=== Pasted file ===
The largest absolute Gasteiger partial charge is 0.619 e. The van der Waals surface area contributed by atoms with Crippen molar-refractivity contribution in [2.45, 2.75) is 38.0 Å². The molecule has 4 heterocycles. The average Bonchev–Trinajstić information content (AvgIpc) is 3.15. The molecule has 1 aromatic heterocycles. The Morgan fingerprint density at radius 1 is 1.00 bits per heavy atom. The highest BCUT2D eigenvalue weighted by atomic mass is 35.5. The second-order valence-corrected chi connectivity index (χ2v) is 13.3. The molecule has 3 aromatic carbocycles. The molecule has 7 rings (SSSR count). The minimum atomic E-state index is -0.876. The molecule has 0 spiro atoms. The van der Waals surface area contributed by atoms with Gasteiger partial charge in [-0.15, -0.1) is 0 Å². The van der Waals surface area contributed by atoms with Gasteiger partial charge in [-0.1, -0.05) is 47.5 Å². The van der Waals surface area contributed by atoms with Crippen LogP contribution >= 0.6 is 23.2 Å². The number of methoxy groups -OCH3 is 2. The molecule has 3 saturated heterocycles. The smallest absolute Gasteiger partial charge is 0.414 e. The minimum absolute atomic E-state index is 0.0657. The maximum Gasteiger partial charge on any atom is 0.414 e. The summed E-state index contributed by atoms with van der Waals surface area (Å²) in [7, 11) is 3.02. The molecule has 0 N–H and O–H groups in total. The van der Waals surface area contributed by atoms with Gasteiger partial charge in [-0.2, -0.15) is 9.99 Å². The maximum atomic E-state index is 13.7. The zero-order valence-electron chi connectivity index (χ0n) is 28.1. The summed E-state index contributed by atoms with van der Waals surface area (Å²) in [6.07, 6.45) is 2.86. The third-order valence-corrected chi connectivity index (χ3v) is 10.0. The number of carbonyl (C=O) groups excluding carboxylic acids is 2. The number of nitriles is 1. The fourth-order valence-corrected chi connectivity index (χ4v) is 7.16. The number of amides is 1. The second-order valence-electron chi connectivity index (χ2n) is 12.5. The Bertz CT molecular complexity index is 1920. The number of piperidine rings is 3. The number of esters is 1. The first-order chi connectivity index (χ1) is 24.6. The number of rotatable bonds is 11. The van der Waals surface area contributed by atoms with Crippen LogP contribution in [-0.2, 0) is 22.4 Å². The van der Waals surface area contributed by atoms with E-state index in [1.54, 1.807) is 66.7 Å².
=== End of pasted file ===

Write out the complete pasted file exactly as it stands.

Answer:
The largest absolute Gasteiger partial charge is 0.619 e. The van der Waals surface area contributed by atoms with Crippen molar-refractivity contribution in [2.45, 2.75) is 38.0 Å². The molecule has 4 heterocycles. The average Bonchev–Trinajstić information content (AvgIpc) is 3.15. The molecule has 1 aromatic heterocycles. The Morgan fingerprint density at radius 1 is 1.00 bits per heavy atom. The highest BCUT2D eigenvalue weighted by atomic mass is 35.5. The second-order valence-corrected chi connectivity index (χ2v) is 13.3. The molecule has 3 aromatic carbocycles. The molecule has 7 rings (SSSR count). The minimum atomic E-state index is -0.876. The molecule has 0 spiro atoms. The van der Waals surface area contributed by atoms with Gasteiger partial charge in [-0.15, -0.1) is 0 Å². The van der Waals surface area contributed by atoms with Gasteiger partial charge in [-0.1, -0.05) is 47.5 Å². The van der Waals surface area contributed by atoms with Crippen LogP contribution >= 0.6 is 23.2 Å². The number of methoxy groups -OCH3 is 2. The molecule has 3 saturated heterocycles. The smallest absolute Gasteiger partial charge is 0.414 e. The minimum absolute atomic E-state index is 0.0657. The maximum Gasteiger partial charge on any atom is 0.414 e. The summed E-state index contributed by atoms with van der Waals surface area (Å²) in [7, 11) is 3.02. The molecule has 0 N–H and O–H groups in total. The van der Waals surface area contributed by atoms with Gasteiger partial charge in [-0.2, -0.15) is 9.99 Å². The maximum atomic E-state index is 13.7. The zero-order valence-electron chi connectivity index (χ0n) is 28.1. The summed E-state index contributed by atoms with van der Waals surface area (Å²) in [6.07, 6.45) is 2.86. The third-order valence-corrected chi connectivity index (χ3v) is 10.0. The number of carbonyl (C=O) groups excluding carboxylic acids is 2. The number of nitriles is 1. The fourth-order valence-corrected chi connectivity index (χ4v) is 7.16. The number of amides is 1. The second-order valence-electron chi connectivity index (χ2n) is 12.5. The Bertz CT molecular complexity index is 1920. The number of piperidine rings is 3. The number of esters is 1. The first-order chi connectivity index (χ1) is 24.6. The number of rotatable bonds is 11. The van der Waals surface area contributed by atoms with Crippen LogP contribution in [-0.2, 0) is 22.4 Å². The van der Waals surface area contributed by atoms with E-state index in [1.54, 1.807) is 66.7 Å².